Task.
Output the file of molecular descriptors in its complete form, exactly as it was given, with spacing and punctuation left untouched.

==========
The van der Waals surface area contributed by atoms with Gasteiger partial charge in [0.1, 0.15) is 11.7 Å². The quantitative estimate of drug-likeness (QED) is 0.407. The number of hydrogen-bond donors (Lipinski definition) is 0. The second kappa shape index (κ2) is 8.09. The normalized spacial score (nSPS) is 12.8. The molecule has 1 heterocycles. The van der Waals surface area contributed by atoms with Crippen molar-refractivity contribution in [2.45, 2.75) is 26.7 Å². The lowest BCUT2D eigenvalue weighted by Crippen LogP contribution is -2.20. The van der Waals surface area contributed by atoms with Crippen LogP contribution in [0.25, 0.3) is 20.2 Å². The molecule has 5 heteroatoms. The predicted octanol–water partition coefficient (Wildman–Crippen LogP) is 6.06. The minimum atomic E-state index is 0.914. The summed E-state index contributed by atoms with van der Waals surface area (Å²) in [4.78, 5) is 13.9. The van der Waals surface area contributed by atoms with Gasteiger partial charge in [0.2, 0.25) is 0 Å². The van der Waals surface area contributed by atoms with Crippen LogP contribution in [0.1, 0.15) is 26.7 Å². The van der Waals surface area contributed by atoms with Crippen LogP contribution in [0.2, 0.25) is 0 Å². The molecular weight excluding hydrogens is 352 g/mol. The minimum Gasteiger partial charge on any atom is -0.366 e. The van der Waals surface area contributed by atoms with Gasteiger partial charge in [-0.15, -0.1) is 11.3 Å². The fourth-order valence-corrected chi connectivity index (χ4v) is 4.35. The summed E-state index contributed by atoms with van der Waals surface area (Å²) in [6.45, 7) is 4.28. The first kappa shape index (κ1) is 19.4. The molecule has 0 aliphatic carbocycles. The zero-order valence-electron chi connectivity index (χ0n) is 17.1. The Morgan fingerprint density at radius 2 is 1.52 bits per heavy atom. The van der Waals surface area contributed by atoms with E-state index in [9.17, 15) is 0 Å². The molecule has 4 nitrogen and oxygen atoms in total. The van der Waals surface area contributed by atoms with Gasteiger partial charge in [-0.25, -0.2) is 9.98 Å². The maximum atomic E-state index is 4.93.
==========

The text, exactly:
The van der Waals surface area contributed by atoms with Gasteiger partial charge in [0.1, 0.15) is 11.7 Å². The quantitative estimate of drug-likeness (QED) is 0.407. The number of hydrogen-bond donors (Lipinski definition) is 0. The second kappa shape index (κ2) is 8.09. The normalized spacial score (nSPS) is 12.8. The molecule has 1 heterocycles. The van der Waals surface area contributed by atoms with Crippen molar-refractivity contribution in [2.45, 2.75) is 26.7 Å². The lowest BCUT2D eigenvalue weighted by Crippen LogP contribution is -2.20. The van der Waals surface area contributed by atoms with Crippen LogP contribution in [0.25, 0.3) is 20.2 Å². The molecule has 5 heteroatoms. The predicted octanol–water partition coefficient (Wildman–Crippen LogP) is 6.06. The minimum atomic E-state index is 0.914. The summed E-state index contributed by atoms with van der Waals surface area (Å²) in [4.78, 5) is 13.9. The van der Waals surface area contributed by atoms with Gasteiger partial charge in [0.2, 0.25) is 0 Å². The van der Waals surface area contributed by atoms with Crippen LogP contribution in [0.1, 0.15) is 26.7 Å². The van der Waals surface area contributed by atoms with Crippen LogP contribution in [0.2, 0.25) is 0 Å². The molecular weight excluding hydrogens is 352 g/mol. The minimum Gasteiger partial charge on any atom is -0.366 e. The van der Waals surface area contributed by atoms with Gasteiger partial charge in [-0.15, -0.1) is 11.3 Å². The fourth-order valence-corrected chi connectivity index (χ4v) is 4.35. The summed E-state index contributed by atoms with van der Waals surface area (Å²) in [6.45, 7) is 4.28. The first kappa shape index (κ1) is 19.4. The molecule has 0 aliphatic carbocycles. The zero-order valence-electron chi connectivity index (χ0n) is 17.1. The Morgan fingerprint density at radius 2 is 1.52 bits per heavy atom. The van der Waals surface area contributed by atoms with E-state index in [9.17, 15) is 0 Å². The molecule has 4 nitrogen and oxygen atoms in total. The van der Waals surface area contributed by atoms with Gasteiger partial charge in [-0.25, -0.2) is 9.98 Å². The maximum atomic E-state index is 4.93.